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April 13 2014

Migration of Our Ancestors

Ours is truly a diverse family.  If America is the “melting pot” we are a great example.  My father’s family is of Scots-Irish ancestry, migrating to America prior to the Revolutionary War. Finally settling in North Carolina.  There they married with descendants of Pennsylvania Dutch (Germans from the Palatine Region) and Native Americans (probably Cherokee).  My mother’s family comes from England and Ireland, emigrating to America (Virginia) prior to the Revolutionary War, and then migrating to Tennessee and eventually Arkansas.  My Parish line is also rumored to have some Cherokee blood in it.  My great grandmother Rebecca Parish was thought to be one quarter Cherokee.  My wife’s family is from England, even including some links to English royalty.  Emigrating to Virginia prior to the Revolutionary War, then on to Tennessee and finally Arkansas, after the Civil War.  My children have married persons of African-American, Hispanic, and Vietnamese ancestry.  As you can see our family is truly diverse.

martin3.gif (2134 bytes) My Martin ancestors descended from Scots-Irish stock.   They migrated from Scotland in the early 1700’s, remaining there for a couple of generations, then coming to America from Ulster, Northern Ireland.  They arrived prior to 1750.  Originally settling in Pennsylvania, then migrating to North Carolina.

haile.gif (1936 bytes) Janet’s Haile ancestors descended from English stock.  There is even linkage to British Royalty. They emigrated to the tidewater area of Virginia.  Later generations migrated to Tennessee and finally Arkansas.

jackson.gif (2039 bytes) The Jackson’s came from England to Virginia.  They then moved into eastern Tennessee, then Arkansas and were there prior to the Civil War.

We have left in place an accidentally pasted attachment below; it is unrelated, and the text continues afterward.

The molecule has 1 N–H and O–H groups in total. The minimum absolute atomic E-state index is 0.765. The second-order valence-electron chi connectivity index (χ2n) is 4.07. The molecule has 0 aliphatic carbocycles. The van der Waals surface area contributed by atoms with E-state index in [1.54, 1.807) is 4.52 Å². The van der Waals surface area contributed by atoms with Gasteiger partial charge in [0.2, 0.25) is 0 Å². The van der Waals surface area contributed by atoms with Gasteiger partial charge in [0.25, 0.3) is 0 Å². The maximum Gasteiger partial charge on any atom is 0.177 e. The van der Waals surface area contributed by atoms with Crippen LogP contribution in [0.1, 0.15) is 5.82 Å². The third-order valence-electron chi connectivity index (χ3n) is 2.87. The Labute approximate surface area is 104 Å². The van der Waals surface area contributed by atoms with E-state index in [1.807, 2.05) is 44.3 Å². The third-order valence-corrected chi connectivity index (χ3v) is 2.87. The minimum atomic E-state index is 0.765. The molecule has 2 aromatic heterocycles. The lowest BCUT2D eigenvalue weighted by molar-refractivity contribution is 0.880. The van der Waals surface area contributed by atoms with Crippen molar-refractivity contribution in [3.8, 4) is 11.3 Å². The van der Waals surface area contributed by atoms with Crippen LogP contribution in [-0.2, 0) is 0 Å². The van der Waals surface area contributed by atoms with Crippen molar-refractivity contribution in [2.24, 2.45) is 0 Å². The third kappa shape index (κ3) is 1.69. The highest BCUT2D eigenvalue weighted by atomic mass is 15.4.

parish.gif (1916 bytes) The Parish name is of English or Irish descend.   Although originally Celts from France (Paris) most spread to England and Ireland after being defeated by the Romans.  My Parishs probably came the route of most southern English, Virginia to Tennessee, then to Arkansas after the Civil War.

kever.gif (1841 bytes) The Kever name is of German origin.  These ancestors came from Germany during the Palatine Migration. Settling first in western Pennsylvania, then migrating to North Carolina.  They followed roughly the same route as the Scots-Irish Martins.

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Click on USA or Europe for a larger view

My ancestors were of basic European stock.  Coming to this country from England, Scotland, Ireland, and Germany.  Most arrived here prior to the Revolutionary War with the remainder coming soon after.  They came for a multitude of reasons, some to escape persecution, others to escape the feudal systems of Europe.   But mainly they came looking for a better life and increased opportunity.   They were hard working and industrious, mainly from the then emerging middle class (known as middlin in the British Isles).  Listed below are some of our surnames and the places of origin.

Both the Scots-Irish emigration and the Palatine German emigration followed roughly the same course.  Many of the Germans were assisted in their migration by the British, first coming to Ireland then to America.  The most familiar landing spot was Philadelphia.  From there they traveled westward across Pennsylvania, through the Susquehanna River Valley, looking for land.

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Great Valley Road

The Great Valley Road was a product of geography and history. It followed the contours of the Appalachian Mountains from southeastern Pennsylvania to the Carolina backcountry. For centuries Native Americans used it and called it the Great Warrior’s path. During the 18th century the Road was an expanding network of paths and trails that carried thousands of white settlers down the Valley of Virginia into Kentucky, Tennessee and the Carolinas. At the same time the Road was a center of commerce, carrying goods and livestock between frontier farms and the towns that sprang up along the route. For over a century, the Great Valley Road was a vital lifeline that connected regions like western North Carolina to a larger world.